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Administration grows too big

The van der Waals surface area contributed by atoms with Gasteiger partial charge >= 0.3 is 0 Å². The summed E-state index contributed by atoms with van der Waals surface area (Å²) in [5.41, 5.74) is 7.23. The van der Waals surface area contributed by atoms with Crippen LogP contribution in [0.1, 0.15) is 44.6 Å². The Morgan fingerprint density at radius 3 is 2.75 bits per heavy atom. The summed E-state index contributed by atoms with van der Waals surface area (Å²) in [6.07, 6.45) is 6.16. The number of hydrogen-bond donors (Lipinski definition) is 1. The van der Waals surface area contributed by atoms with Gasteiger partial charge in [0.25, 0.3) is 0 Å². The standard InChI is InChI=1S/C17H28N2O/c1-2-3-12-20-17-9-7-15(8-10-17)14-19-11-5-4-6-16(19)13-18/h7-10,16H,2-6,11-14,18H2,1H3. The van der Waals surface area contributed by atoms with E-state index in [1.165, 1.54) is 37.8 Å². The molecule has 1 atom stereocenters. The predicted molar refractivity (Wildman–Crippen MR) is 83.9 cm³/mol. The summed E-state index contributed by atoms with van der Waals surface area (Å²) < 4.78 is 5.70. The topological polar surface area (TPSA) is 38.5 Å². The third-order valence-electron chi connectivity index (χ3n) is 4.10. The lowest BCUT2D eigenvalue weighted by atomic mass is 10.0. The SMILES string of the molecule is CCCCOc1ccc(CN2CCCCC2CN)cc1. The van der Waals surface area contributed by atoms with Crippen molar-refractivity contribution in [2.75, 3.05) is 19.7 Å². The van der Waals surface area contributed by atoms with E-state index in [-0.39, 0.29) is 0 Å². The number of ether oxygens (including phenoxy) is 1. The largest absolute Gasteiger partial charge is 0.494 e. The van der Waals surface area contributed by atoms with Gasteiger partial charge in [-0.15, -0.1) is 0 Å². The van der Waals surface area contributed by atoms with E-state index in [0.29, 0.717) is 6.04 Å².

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I tend to agree with the direction of Mr. (Wally) Reemelin’s comments (Another View, Journal, Jan. 28.) Since the governor oversees all the counties of California, perhaps two-thirds percent of his salary would be more than sufficient for any county or city employee. I have not researched the increase in the general number of employees in this city’s or county’s various departments. However, from my 40 years experience at UC Davis in the College of Agriculture, the tendency for administrators to expand the personnel under them is never-ending. When I was first employed there was a dean, an administrative assistant and a secretary. When I left the dean had four or five assistant deans, a number of administrative assistants and numerous secretaries. The number of students in the college had only increased two- or three-fold. An administrator is assigned a job to oversee a department. He needs an assistant to do the “grunt” work, who in turn needs an assistant and so on. This is a general problem with most government operations. The more employees under the administrator the more he gets paid. CORNELIUS OUGH, Auburn